Juan Carlos - MÃ?xico - vaughaning@yahoo.com
  • John from Waterville, MiThe lyrics are about whatever you want them to be about. Thats what Tom would say.
  • Brett from Anchorage, AkThe song is about taking on a new experience that might be harder to handle than you want it to be but you've begun your journey and there is really no turning back. it's about the trials of life. for instace it might be about tom petty dealing with being a rock star. He has no instruction book or a road map on how to handle it, but some how he got there and he has to figure out how to manage this new life that is his. or it might be about being a new parent; blindly trying take care of a new child. you make mistakes but you learn from them. life is usually normal and thats what most people get used to, but sometimes it deals you a whole new set of cards that you have to learn how to play. you might win or might lose. or you might lose a hundred times before you win. and that's what the song is about. it is not about nuclear holocaust.
  • Robert from Allentown, PaI find that the lyrics do suggest nuclear holocaust. There are a number of reflections and applications that ensue. I'll say beforehand, that the writer presents/views the same path from varying scales as he must, since therein is the link of relevancy between the macro and micro, even individual. Let's look at it all interlinearly:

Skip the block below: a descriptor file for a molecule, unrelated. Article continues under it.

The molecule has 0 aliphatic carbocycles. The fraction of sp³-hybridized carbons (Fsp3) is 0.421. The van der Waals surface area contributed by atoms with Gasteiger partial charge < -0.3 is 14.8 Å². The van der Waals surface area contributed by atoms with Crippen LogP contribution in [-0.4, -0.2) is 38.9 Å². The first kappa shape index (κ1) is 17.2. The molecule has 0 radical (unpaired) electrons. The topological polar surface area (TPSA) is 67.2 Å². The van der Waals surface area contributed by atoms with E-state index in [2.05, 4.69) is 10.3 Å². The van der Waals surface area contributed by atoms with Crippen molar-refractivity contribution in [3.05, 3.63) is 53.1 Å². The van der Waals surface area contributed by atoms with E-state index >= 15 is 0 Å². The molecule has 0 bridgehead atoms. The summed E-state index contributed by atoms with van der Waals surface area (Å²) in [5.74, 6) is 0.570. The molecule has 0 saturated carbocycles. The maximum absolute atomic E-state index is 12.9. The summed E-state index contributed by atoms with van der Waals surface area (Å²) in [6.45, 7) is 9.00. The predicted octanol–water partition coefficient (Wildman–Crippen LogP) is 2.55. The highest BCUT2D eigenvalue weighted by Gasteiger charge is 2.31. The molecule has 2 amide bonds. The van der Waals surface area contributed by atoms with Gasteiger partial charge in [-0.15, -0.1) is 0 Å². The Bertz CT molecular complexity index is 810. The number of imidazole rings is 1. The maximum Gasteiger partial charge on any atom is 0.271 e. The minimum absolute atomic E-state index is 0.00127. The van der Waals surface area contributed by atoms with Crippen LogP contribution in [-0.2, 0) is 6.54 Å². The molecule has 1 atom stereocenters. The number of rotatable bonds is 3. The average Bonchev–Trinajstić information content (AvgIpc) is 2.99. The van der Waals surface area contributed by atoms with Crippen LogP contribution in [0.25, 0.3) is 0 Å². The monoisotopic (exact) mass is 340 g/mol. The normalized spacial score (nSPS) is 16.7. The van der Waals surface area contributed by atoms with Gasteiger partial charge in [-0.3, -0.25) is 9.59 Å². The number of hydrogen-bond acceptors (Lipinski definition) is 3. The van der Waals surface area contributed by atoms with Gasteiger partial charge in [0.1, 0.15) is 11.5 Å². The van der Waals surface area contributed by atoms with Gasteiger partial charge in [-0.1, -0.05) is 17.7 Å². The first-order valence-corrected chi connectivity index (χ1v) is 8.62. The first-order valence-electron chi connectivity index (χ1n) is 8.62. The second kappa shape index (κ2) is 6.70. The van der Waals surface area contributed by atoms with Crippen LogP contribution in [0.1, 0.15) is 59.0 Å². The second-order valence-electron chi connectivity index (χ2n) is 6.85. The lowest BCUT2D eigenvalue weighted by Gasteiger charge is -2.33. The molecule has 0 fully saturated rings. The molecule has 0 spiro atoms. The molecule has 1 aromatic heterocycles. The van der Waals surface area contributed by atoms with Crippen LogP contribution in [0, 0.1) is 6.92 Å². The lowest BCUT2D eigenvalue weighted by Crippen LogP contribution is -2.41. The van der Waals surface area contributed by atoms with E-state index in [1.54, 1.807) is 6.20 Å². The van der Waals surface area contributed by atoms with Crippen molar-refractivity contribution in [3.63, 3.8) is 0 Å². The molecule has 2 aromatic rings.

"Well I started out down a dirty road
    Started out all alone"
    As individuals, upon becoming adult, we start out, alone, you know the mistakes you made back then, I think I can leave things there ("irresponsible youth"). As societies reach sovereignty, especially in the Western sense of "great nations", they often achieve their "greatness" by nefarious means. They always keep it (if they do) by those means.

    "And the sun went down, as I crossed the hill
    And the town lit up, the world got still"
    Here the writer leaps to the end; from the beginning. At the simplest level, the mood is steeped in irony, setting the mood with sunset on a cityscape as a strider stops, when cresting a hill and turns to gaze. At the personal metaphorical level, it points to a tardy victory realized only at the end of the day. At the widest level, it presents an image that points to out meteoric rise in technological prowess relatively recently and by some predictions very near ... the end of our meteoric rise.
    "I'm learning to fly, but I ain't got wings coming down is the hardest thing"